I was probably around 8 or 9 when my mom and her best friend decided to “help” me win the prize for best costume at the neighborhood Halloween party. They worked for days on my disguise, a witches outfit. I remember fittings for the black dress and one night of hat construction. It developed that it is difficult to roll construction paper to the correct point on top and still have the exact fit for my head. Like the Sorting Hat in Harry Potter, my witch hat was difficult to control once it was on my head.
As the big night got closer, the perfect mask was discovered. Like the hat, it also fit somewhat haphazardly on my kid face, often obstructing my vision. This made me walk with my head slightly tilted back which put the witch hat in a precarious position and also made it difficult to see where my feet were going.
I was not pleased with this outfit, but the obvious delight Mom and Alice were taking in its creation was hard to fight, so on the night of the party, I just meekly stood for my transformation.
You have to understand this was a small neighborhood party. Simply by process of elimination, it should have been easy for the adult sponsors to figure out what kid was dressed in what outfit. At least, you would have thought so.
Because they wanted no hints as to my identity, Mom and Alice drove me to the party, but let me out about a block away so no one would see the car that brought me. My last instruction as I carefully exited the car: “Don’t talk. They won’t be able to guess who you are if you don’t say anything.”
It was dark. My mask kept slipping down on my face and covering my eyes, but every move I made to correct it put my hat in grave danger of falling off. Somehow I made it to the door only to discover the party was in the basement…down steep steps. Somehow, with great care and very slowly I negotiated the stairs and entered the party.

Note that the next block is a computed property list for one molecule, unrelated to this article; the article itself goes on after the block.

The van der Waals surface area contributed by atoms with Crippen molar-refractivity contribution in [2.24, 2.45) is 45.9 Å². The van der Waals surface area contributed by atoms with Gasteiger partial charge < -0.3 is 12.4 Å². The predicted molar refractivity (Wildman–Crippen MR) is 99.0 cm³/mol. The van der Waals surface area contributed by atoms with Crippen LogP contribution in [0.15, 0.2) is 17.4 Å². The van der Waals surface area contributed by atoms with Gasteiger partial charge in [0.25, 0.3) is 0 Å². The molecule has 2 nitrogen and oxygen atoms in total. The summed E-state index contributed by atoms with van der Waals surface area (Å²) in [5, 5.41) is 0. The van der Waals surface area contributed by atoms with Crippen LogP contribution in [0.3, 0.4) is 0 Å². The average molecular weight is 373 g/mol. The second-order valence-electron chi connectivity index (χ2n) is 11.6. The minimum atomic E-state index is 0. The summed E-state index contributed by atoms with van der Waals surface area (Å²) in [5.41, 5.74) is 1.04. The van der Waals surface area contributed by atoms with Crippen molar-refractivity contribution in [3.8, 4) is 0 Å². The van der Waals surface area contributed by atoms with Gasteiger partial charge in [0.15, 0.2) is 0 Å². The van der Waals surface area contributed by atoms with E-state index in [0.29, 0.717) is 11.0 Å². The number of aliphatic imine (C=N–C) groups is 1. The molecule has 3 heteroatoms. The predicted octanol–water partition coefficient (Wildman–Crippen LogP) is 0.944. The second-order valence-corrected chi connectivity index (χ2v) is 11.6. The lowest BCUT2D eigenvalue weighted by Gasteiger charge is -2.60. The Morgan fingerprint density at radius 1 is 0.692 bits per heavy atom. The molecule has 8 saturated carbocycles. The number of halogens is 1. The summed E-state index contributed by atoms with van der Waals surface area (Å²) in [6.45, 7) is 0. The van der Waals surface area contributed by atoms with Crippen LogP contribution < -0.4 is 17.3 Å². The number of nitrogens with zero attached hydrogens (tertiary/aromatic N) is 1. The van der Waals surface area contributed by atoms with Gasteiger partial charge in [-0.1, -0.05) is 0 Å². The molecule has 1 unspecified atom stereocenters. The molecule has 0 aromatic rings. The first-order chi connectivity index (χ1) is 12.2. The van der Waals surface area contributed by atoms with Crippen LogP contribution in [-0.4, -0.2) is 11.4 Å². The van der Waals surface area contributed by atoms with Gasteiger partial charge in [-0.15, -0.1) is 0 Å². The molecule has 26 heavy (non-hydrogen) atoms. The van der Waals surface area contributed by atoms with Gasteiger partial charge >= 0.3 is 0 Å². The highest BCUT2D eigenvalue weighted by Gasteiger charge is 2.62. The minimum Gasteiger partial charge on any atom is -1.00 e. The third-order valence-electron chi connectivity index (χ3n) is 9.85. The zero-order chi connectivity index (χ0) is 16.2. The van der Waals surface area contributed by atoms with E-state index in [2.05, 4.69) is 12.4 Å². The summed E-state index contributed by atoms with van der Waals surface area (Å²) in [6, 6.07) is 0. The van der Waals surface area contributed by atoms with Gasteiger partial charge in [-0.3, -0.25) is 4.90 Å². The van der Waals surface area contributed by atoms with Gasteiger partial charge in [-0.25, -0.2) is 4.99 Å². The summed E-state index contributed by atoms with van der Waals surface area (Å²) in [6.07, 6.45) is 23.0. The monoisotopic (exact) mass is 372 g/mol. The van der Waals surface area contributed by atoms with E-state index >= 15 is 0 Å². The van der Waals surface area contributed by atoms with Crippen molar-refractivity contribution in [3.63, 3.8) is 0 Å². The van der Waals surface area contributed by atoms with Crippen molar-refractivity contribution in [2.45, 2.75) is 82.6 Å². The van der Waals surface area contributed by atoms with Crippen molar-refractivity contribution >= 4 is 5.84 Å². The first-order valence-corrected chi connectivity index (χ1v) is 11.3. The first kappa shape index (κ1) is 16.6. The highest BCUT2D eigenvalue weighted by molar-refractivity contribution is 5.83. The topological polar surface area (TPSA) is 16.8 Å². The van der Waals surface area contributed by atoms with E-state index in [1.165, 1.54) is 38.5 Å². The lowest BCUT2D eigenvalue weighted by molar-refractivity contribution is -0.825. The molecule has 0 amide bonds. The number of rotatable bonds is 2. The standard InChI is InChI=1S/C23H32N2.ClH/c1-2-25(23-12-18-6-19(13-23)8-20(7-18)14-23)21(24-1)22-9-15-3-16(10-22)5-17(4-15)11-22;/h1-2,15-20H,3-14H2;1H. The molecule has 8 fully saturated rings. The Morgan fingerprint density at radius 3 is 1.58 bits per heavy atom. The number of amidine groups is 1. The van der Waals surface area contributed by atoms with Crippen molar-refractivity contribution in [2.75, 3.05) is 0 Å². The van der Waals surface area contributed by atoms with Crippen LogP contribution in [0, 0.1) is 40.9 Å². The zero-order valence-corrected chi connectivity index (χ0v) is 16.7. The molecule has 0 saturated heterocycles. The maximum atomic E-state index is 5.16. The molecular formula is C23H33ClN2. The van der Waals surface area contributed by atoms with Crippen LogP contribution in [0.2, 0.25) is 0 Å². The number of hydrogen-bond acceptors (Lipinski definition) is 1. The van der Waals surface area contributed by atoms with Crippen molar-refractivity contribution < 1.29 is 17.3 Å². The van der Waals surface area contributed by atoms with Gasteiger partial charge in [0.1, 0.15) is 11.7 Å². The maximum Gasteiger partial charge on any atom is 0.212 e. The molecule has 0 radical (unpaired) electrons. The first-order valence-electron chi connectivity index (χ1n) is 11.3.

That party was…well, I did not have fun. Turns out not being able to speak a word is very limiting. Did I want to sit down? Nodding was dangerous, so I didn’t say a thing.
Did I want red KoolAid or purple? Not a word.
Do you want to take your mask off and bob for apples? I just stared straight ahead.
I couldn’t join in any games that involved physical movement…or talking, so I sat to the side and watched (as well as I could through tiny mask eye-holes that kept slipping down my face.
At the end of the party, prizes were awarded for scariest costume, funniest costume, and the big one, the costumed person who could not be guessed. I won that one big time. Everyone was amazed when I finally agreed to remove the pesky, ugly mask.
When Mom and Alice picked me up after the party they were excited to find out how it went. Did I win anything? Yes, no one could guess who I was, so yes, I won that.
If there had been such a thing as High Fives back then, Mom and Alice would have done the whole bit with the explosion at the end. As it was, they were extremely proud of their accomplishment and only barely noticed my lack of enthusiasm when asked if I had fun.
“Yes, yes I did.” I answered.
And that’s why I don’t dress up for Halloween.